Clubroot in Oilseed Rape

Published on 26 September 2011 in Ecosystems and biodiversity , Food, health and wellbeing

Clubroot-infected oilseed rape roots (left: infected, right: uninfected)


Short arable rotations and limited crop choices are building soil borne disease problems in oilseed rape crops. Recent work at SRUC (formerly SAC), in collaboration with ADAS, has revealed that half of all oilseed rape fields in Scotland are infected with clubroot.

The galls on roots formed by the clubroot pathogen, Plasmodiophora brassicae, affect normal root function and reduce the uptake of water and nutrients such that even low levels can reduce yield. Large root galls on the taproot will commonly breakdown with secondary rots so that root function is seriously impaired. Plants can be very stunted, lost completely or can wilt in hot dry weather.

The work just completed shows that yield losses can exceed 50%. Clubroot can persist in soils for over 15 years so long rotations are needed to reduce build up in infected fields. Commonly though oilseed rape is grown on short one in three or even one in two rotations as alternative break crops are often unreliable in Scottish growing conditions and provide far poorer economic returns.

Currently oilseed rape prices are high which will increase the area planted. The crop is important to arable enterprises as it is profitable in its own right, but it is also an important break crop for cereals, allowing wheat and barley to positioned at first crops in a rotation where they yield far better than if they follow other cereals.

Key Points

A soil survey with growers and agronomists found that half of fields surveyed were infected with clubroot.

Climate change predictions of warmer autumns suggest this disease burden on crops will increase. Raising soil pH only gave small levels of control, insufficient to mitigate against short rotations which build disease.

Resistant varieties gave better control in trials but this resistance is eroded at sites where it has been used before and where strains of clubroot build up which can over come the major gene resistance involved. Longer rotations are the most sustainable long term method of reducing disease but there will be significant economic losses where that option is followed because of a lack of break crops suitable for Scottish conditions.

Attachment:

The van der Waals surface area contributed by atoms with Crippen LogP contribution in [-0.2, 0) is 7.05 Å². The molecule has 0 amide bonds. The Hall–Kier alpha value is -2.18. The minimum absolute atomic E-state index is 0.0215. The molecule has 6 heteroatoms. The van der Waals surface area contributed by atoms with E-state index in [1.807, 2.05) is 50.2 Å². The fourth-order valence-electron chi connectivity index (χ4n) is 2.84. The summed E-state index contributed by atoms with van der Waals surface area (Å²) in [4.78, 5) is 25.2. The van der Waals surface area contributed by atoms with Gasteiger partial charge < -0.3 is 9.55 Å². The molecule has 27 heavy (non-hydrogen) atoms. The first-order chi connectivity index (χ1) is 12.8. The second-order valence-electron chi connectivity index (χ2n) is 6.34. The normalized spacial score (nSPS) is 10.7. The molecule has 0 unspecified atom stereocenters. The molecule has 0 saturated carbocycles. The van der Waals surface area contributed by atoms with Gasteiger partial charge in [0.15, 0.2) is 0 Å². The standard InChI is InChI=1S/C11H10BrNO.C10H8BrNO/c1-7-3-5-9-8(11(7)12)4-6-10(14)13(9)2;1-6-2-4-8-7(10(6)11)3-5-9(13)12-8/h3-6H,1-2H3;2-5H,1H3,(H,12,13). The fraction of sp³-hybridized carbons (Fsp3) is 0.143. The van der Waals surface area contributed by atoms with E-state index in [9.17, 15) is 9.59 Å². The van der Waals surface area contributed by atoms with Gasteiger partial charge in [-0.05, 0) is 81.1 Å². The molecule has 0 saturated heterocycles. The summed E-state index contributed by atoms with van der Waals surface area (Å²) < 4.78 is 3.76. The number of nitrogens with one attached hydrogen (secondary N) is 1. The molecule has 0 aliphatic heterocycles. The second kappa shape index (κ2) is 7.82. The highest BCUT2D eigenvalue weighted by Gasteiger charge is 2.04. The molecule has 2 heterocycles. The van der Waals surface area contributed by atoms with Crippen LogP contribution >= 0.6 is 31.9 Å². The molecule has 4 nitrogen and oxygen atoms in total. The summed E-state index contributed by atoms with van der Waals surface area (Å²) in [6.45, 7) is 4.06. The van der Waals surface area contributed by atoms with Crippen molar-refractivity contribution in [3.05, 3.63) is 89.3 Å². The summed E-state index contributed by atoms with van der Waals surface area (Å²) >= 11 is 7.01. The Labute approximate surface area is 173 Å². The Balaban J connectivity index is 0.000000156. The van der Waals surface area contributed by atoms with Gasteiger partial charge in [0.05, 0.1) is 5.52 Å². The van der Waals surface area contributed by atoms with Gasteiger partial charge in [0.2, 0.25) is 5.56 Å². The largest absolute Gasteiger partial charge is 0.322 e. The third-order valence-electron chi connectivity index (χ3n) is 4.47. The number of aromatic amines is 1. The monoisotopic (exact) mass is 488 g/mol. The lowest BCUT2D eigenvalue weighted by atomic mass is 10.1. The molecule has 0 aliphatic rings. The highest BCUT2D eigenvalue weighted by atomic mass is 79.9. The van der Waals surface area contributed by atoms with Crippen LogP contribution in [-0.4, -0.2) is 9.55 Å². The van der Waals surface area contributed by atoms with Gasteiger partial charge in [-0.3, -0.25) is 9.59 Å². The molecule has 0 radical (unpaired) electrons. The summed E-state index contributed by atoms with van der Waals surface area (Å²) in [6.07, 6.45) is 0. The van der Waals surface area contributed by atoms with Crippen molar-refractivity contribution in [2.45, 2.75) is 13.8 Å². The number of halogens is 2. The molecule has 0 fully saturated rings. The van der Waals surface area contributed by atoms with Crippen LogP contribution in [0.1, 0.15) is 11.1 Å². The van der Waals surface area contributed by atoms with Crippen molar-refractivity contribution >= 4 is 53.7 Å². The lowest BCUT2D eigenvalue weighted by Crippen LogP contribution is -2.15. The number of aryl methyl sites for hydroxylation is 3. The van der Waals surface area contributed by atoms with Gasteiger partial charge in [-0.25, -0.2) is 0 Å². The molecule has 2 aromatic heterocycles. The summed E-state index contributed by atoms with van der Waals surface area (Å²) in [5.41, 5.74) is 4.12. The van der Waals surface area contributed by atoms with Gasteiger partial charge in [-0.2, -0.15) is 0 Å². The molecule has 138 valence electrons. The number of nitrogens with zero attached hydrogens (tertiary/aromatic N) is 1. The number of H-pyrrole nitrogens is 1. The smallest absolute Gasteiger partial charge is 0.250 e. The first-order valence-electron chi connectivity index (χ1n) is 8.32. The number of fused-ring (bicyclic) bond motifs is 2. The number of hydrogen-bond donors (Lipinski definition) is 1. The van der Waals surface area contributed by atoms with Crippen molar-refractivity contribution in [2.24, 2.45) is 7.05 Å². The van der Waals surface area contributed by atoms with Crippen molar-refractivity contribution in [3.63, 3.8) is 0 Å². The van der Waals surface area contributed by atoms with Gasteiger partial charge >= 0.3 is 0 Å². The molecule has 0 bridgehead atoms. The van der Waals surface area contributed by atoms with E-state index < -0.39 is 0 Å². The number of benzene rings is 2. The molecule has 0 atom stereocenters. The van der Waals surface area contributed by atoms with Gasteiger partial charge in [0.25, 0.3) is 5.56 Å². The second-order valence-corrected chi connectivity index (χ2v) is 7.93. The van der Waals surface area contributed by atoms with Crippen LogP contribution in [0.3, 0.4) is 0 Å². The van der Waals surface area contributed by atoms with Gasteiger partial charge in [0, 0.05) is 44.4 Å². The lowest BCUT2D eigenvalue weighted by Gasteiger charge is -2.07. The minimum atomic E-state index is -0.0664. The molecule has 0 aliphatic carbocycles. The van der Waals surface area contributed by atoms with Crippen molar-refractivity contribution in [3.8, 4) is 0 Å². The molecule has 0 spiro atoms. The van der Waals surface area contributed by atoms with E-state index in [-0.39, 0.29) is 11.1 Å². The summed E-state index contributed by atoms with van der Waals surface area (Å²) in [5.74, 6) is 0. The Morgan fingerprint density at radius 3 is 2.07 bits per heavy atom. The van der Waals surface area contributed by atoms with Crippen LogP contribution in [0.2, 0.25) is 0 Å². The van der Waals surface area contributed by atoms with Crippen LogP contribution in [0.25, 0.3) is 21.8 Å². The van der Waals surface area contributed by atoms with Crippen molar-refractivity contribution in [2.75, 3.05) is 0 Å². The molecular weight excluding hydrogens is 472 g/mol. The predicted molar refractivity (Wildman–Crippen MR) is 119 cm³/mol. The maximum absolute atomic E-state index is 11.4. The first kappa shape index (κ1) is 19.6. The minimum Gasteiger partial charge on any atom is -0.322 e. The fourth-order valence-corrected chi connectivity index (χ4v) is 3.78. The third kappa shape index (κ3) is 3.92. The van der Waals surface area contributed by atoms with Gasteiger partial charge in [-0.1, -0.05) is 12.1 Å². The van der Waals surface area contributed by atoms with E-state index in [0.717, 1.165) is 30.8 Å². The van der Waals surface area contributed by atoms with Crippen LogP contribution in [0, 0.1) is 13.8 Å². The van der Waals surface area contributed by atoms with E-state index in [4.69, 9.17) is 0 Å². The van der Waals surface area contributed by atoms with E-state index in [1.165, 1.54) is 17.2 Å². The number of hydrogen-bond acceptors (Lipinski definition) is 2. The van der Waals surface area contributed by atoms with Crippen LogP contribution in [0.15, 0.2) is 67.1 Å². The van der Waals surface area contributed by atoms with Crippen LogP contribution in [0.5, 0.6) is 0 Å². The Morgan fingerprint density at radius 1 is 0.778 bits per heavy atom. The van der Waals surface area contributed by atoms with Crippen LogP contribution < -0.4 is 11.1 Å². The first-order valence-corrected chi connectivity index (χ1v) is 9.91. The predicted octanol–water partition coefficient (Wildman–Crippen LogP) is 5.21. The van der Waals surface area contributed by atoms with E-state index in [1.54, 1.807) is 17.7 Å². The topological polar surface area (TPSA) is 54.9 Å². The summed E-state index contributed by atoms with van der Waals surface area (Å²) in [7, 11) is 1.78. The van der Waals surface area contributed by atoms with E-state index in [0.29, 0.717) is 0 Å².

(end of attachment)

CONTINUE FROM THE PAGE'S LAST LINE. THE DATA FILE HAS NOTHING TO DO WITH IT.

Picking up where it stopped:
Research Undertaken

Clubroot severity is linked to soil pH and crops in acid soils are more at risk of severe symptom development. A three year series of field trials showed that, although the clubroot pathogen is highly resilient and will survive and infect even at high soil pH levels, soil amendments which raised the pH and calcium content of soils could be effective. The work just completed found that liming agents applied just before drilling over the trial series did give modest clubroot control and yield benefits in oilseed rape. Average control was 25%, so while useful this is not enough to mitigate for short rotations.  Advise is that liming should be considered as part of a long term strategy for reducing clubroot build up in affected fields when cost benefits over a rotation cycle can be considered.

The resistant oilseed rape varieties Mendel and Cracker offered good control (often greater than 95%) in most areas of the UK and gave more consistent trial results than soil amendments, apart from at sites where they had already been repeatedly used in previous rotations. Trials demonstrated that varietal resistance to clubroot is under pressure in some areas of Scotland, particularly in the north east, and has broken down in areas where it has been commonly used. The two varieties, Mendel and Cracker, share the same resistance mechanism and, in successive crops, strains of clubroot that can overcome the resistance mechanism build up. Over-reliance on resistant varieties in short rotations will increase the risk of build up of these strains and should therefore be avoided.

Lengthening rotations is the most sustainable long-term strategy for managing clubroot, as both soil amendments and varietal control can be inconsistent. Vegetable brassicas are also susceptible so do not act as a break crop. Cruciferous weeds will also carry infection and reduce the benefits of true break crops like cereals, potatoes or legumes. Rotations of longer than one year in five are likely to be helpful. Annual crop choices are often driven by commodity pricing but growers should think longer term about plans for fields and balance the benefits of longer rotations in infected fields against short rotations with high yield losses.

Policy Implications

Short rotations and limited crop choices illustrate how vulnerable Scottish arable production could be to changes in climate and disease burden.

Areas of particular weakness should be assessed in research programmes. Alternative crops offer a chance to widen rotations and reduce disease burdens.

Economic assessments of impacts should consider benefits across whole rotations or longer term, rather than single season benefits.


Dr Fiona Burnett


Ecosystems and biodiversity , Food, health and wellbeing

Comments or Questions

Log in or register to add comments

Related Websites